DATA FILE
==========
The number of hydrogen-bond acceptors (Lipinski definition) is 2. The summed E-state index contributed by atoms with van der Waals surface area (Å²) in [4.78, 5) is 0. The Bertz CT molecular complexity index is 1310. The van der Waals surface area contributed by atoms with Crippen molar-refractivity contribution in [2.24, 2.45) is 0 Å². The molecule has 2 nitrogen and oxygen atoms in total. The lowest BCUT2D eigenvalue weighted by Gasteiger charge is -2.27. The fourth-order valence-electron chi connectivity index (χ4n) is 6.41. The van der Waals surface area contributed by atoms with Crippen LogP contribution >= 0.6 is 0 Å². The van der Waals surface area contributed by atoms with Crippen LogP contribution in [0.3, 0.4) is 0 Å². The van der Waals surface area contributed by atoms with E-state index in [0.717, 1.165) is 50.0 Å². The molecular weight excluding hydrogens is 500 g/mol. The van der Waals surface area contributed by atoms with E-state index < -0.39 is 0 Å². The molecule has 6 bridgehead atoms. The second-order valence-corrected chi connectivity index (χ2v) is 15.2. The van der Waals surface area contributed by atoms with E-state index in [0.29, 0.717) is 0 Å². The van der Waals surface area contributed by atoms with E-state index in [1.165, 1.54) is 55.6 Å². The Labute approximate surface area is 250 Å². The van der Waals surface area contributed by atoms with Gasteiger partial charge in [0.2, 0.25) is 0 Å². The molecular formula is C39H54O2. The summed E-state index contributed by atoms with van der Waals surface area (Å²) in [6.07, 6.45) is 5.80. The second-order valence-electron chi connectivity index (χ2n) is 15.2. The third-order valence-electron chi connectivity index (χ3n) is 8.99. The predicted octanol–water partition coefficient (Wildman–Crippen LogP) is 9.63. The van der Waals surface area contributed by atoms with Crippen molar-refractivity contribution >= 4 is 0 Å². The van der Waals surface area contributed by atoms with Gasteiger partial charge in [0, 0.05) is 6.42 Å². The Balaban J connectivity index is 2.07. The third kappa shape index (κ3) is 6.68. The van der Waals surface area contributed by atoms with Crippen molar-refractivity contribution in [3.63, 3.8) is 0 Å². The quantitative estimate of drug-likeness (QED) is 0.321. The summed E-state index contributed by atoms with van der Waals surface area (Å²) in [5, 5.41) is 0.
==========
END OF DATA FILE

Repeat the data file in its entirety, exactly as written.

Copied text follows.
The number of hydrogen-bond acceptors (Lipinski definition) is 2. The summed E-state index contributed by atoms with van der Waals surface area (Å²) in [4.78, 5) is 0. The Bertz CT molecular complexity index is 1310. The van der Waals surface area contributed by atoms with Crippen molar-refractivity contribution in [2.24, 2.45) is 0 Å². The molecule has 2 nitrogen and oxygen atoms in total. The lowest BCUT2D eigenvalue weighted by Gasteiger charge is -2.27. The fourth-order valence-electron chi connectivity index (χ4n) is 6.41. The van der Waals surface area contributed by atoms with Crippen LogP contribution >= 0.6 is 0 Å². The van der Waals surface area contributed by atoms with Crippen LogP contribution in [0.3, 0.4) is 0 Å². The van der Waals surface area contributed by atoms with E-state index in [0.717, 1.165) is 50.0 Å². The molecular weight excluding hydrogens is 500 g/mol. The van der Waals surface area contributed by atoms with E-state index < -0.39 is 0 Å². The molecule has 6 bridgehead atoms. The second-order valence-corrected chi connectivity index (χ2v) is 15.2. The van der Waals surface area contributed by atoms with E-state index in [0.29, 0.717) is 0 Å². The van der Waals surface area contributed by atoms with E-state index in [1.165, 1.54) is 55.6 Å². The Labute approximate surface area is 250 Å². The van der Waals surface area contributed by atoms with Gasteiger partial charge in [0.2, 0.25) is 0 Å². The molecular formula is C39H54O2. The summed E-state index contributed by atoms with van der Waals surface area (Å²) in [6.07, 6.45) is 5.80. The second-order valence-electron chi connectivity index (χ2n) is 15.2. The third-order valence-electron chi connectivity index (χ3n) is 8.99. The predicted octanol–water partition coefficient (Wildman–Crippen LogP) is 9.63. The van der Waals surface area contributed by atoms with Crippen molar-refractivity contribution >= 4 is 0 Å². The van der Waals surface area contributed by atoms with Gasteiger partial charge in [0, 0.05) is 6.42 Å². The Balaban J connectivity index is 2.07. The third kappa shape index (κ3) is 6.68. The van der Waals surface area contributed by atoms with Crippen molar-refractivity contribution in [3.63, 3.8) is 0 Å². The quantitative estimate of drug-likeness (QED) is 0.321. The summed E-state index contributed by atoms with van der Waals surface area (Å²) in [5, 5.41) is 0.